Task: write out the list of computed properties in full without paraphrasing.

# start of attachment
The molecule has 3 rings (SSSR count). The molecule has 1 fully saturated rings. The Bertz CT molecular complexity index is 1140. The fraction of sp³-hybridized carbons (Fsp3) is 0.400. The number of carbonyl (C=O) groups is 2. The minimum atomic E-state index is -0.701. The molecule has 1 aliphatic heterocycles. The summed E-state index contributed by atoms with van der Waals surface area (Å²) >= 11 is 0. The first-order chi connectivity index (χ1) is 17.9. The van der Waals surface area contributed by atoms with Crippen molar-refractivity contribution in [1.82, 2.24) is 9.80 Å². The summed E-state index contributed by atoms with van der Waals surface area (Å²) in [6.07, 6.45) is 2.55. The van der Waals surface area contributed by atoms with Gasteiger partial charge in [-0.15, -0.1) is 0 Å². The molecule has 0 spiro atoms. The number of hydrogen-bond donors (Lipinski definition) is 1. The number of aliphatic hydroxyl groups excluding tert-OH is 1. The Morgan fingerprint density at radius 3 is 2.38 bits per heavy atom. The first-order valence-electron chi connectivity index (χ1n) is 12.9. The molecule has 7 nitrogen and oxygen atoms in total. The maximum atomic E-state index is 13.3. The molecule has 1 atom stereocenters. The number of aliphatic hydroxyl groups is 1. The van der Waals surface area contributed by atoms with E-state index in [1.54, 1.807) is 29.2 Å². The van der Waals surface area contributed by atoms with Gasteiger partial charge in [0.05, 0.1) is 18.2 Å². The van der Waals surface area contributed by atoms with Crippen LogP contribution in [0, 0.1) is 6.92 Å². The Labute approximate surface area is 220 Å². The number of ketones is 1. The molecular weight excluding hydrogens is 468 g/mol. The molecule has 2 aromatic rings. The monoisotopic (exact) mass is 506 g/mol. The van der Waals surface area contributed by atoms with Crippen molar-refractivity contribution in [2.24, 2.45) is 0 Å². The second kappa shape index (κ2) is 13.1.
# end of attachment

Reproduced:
The molecule has 3 rings (SSSR count). The molecule has 1 fully saturated rings. The Bertz CT molecular complexity index is 1140. The fraction of sp³-hybridized carbons (Fsp3) is 0.400. The number of carbonyl (C=O) groups is 2. The minimum atomic E-state index is -0.701. The molecule has 1 aliphatic heterocycles. The summed E-state index contributed by atoms with van der Waals surface area (Å²) >= 11 is 0. The first-order chi connectivity index (χ1) is 17.9. The van der Waals surface area contributed by atoms with Crippen molar-refractivity contribution in [1.82, 2.24) is 9.80 Å². The summed E-state index contributed by atoms with van der Waals surface area (Å²) in [6.07, 6.45) is 2.55. The van der Waals surface area contributed by atoms with Gasteiger partial charge in [-0.15, -0.1) is 0 Å². The molecule has 0 spiro atoms. The number of hydrogen-bond donors (Lipinski definition) is 1. The number of aliphatic hydroxyl groups excluding tert-OH is 1. The Morgan fingerprint density at radius 3 is 2.38 bits per heavy atom. The first-order valence-electron chi connectivity index (χ1n) is 12.9. The molecule has 7 nitrogen and oxygen atoms in total. The maximum atomic E-state index is 13.3. The molecule has 1 atom stereocenters. The number of aliphatic hydroxyl groups is 1. The van der Waals surface area contributed by atoms with E-state index in [1.54, 1.807) is 29.2 Å². The van der Waals surface area contributed by atoms with Gasteiger partial charge in [0.05, 0.1) is 18.2 Å². The van der Waals surface area contributed by atoms with Crippen LogP contribution in [0, 0.1) is 6.92 Å². The Labute approximate surface area is 220 Å². The number of ketones is 1. The molecular weight excluding hydrogens is 468 g/mol. The molecule has 2 aromatic rings. The monoisotopic (exact) mass is 506 g/mol. The van der Waals surface area contributed by atoms with Crippen molar-refractivity contribution in [2.24, 2.45) is 0 Å². The second kappa shape index (κ2) is 13.1.